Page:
Testing is a well-established desirable difficulty. Yet there are still some open issues regarding the benefits of testing that need to be addressed. First, the possibility to increase its benefits by adapting the sequence of test questions to the learners' level of knowledge has scarcely been explored. In view of theories that emphasize the benefits of adapting learning tasks to learner knowledge, it is reasonable to assume that the common practice of providing all learners with the same test questions is not optimal. Second, it is an open question as to whether the testing effect prevails if stronger control conditions than the typical restudy condition are used. We addressed these issues in an experiment with N = 200 university students who were randomly assigned to (a) adaptive testing, (b) non-adaptive testing, or note-taking (c) without or (d) with focus guidance. In an initial study phase, all participants watched an e-lecture. Afterward, they processed its content according to their assigned conditions. One week later, all learners took a posttest. As main results, we found that adaptive testing yielded higher learning outcomes than non-adaptive testing. These benefits were mediated by the adaptive learners' higher testing performance and lower perceived cognitive demand during testing. Furthermore, we found that both testing groups outperformed the note-taking groups. Jointly, our results show that the benefits of testing can be enhanced by adapting the sequence of test questions to learners' knowledge and that testing can be more effective than note-taking. [less ▲]

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See detailMultiple Goals and Motivation at School: The Theory of Motivational Action Conflicts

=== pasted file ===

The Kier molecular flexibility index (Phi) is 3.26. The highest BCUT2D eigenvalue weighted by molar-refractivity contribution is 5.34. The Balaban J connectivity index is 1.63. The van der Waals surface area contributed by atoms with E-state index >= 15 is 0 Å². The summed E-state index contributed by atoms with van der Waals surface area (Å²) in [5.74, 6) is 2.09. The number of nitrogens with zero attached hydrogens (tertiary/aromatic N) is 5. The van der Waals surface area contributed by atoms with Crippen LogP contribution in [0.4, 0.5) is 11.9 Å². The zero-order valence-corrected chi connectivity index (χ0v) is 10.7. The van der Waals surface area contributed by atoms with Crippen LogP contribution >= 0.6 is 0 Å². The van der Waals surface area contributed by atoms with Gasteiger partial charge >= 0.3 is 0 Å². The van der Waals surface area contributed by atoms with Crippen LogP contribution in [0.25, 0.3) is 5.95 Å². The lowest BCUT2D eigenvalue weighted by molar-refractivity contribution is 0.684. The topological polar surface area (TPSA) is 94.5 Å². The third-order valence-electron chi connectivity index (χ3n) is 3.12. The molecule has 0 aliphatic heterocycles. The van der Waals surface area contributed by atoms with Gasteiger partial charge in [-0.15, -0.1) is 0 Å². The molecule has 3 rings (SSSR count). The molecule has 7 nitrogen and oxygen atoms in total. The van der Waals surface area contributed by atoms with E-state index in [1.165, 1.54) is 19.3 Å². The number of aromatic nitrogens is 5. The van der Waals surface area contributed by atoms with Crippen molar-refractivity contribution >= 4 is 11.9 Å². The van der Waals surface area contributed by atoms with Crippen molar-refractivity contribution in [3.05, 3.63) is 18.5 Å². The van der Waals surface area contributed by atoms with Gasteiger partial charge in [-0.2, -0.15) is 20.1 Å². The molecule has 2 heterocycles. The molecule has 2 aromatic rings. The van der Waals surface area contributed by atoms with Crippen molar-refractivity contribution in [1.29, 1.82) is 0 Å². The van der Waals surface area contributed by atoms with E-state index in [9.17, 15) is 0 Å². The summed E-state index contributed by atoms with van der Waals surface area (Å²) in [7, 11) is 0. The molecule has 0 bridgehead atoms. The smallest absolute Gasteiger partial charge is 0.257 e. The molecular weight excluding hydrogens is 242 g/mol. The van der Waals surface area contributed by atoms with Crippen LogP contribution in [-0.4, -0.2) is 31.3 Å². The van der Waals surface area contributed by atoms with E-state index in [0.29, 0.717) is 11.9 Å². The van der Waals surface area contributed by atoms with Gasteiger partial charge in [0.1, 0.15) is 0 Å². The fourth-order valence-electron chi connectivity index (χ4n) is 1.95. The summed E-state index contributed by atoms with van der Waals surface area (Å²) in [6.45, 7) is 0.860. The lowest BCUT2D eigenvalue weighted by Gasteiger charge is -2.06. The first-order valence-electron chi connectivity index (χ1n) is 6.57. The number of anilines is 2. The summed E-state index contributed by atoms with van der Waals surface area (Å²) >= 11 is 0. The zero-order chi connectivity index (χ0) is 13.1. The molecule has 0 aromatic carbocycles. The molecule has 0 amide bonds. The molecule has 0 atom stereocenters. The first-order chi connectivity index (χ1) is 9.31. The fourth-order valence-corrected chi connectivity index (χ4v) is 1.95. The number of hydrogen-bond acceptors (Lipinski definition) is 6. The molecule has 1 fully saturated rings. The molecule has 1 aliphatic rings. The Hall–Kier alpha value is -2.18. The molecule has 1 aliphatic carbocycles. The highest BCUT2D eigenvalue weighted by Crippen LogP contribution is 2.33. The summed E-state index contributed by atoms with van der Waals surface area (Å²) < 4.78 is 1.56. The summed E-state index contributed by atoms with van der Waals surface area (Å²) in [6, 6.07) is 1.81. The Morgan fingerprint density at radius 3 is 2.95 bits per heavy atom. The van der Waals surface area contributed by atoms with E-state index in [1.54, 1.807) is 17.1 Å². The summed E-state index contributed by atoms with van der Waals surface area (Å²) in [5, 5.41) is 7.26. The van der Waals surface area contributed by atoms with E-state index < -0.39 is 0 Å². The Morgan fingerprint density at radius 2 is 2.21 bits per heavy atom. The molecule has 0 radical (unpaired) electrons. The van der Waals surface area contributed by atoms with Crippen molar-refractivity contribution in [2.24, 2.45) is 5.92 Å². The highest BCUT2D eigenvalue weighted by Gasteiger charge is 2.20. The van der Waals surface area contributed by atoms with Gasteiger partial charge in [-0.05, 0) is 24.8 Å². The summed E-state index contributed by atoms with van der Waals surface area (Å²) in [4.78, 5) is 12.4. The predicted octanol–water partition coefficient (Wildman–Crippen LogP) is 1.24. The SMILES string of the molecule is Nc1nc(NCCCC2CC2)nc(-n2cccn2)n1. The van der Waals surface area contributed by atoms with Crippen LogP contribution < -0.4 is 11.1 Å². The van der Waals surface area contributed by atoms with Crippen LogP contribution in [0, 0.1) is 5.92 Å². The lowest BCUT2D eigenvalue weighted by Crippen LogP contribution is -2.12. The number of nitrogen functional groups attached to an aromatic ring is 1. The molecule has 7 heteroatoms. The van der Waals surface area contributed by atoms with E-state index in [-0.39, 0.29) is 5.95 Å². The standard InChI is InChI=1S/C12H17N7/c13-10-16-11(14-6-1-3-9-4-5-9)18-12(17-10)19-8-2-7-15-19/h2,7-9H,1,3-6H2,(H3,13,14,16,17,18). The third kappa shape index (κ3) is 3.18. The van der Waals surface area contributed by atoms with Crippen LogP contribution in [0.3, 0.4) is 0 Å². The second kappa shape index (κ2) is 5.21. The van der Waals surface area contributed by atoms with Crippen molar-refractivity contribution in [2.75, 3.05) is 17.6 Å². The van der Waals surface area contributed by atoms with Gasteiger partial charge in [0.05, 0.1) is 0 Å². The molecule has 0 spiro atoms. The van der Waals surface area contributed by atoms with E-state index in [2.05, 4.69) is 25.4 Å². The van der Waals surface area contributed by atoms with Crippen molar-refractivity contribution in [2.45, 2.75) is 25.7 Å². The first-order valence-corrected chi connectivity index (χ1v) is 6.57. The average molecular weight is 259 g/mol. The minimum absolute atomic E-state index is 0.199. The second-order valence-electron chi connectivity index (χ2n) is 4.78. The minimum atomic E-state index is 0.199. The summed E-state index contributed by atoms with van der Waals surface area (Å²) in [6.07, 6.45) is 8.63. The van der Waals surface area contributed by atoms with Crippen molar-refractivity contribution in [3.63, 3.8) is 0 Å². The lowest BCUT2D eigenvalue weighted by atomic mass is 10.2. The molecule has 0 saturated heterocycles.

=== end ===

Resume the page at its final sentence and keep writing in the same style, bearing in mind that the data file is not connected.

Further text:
Hofer, Manfred; Fries, Stefan; Grund, Axel UL

in ZEITSCHRIFT FUR PADAGOGISCHE PSYCHOLOGIE (2017), 31(1), 69-85

This article presents the research program "Theory of Motivational Action Conflicts", which addresses situations in which persons aim at achieving more than one important goal. The theory was studied with ... [more ▼]

This article presents the research program "Theory of Motivational Action Conflicts", which addresses situations in which persons aim at achieving more than one important goal. The theory was studied with students striving simultaneously to reach academic and nonacademic goals. When students experience goal conflicts, incentives attached to options not chosen may interfere with the execution of the chosen action. Cross-sectional, longitudinal, experience-sampling, and experimental studies show that, depending on its strength, motivational interference can impair the achievements as well as the well-being of students. The article provides hints on how students can minimize goal conflicts in order to experience a better balance across developmental contexts. [less ▲]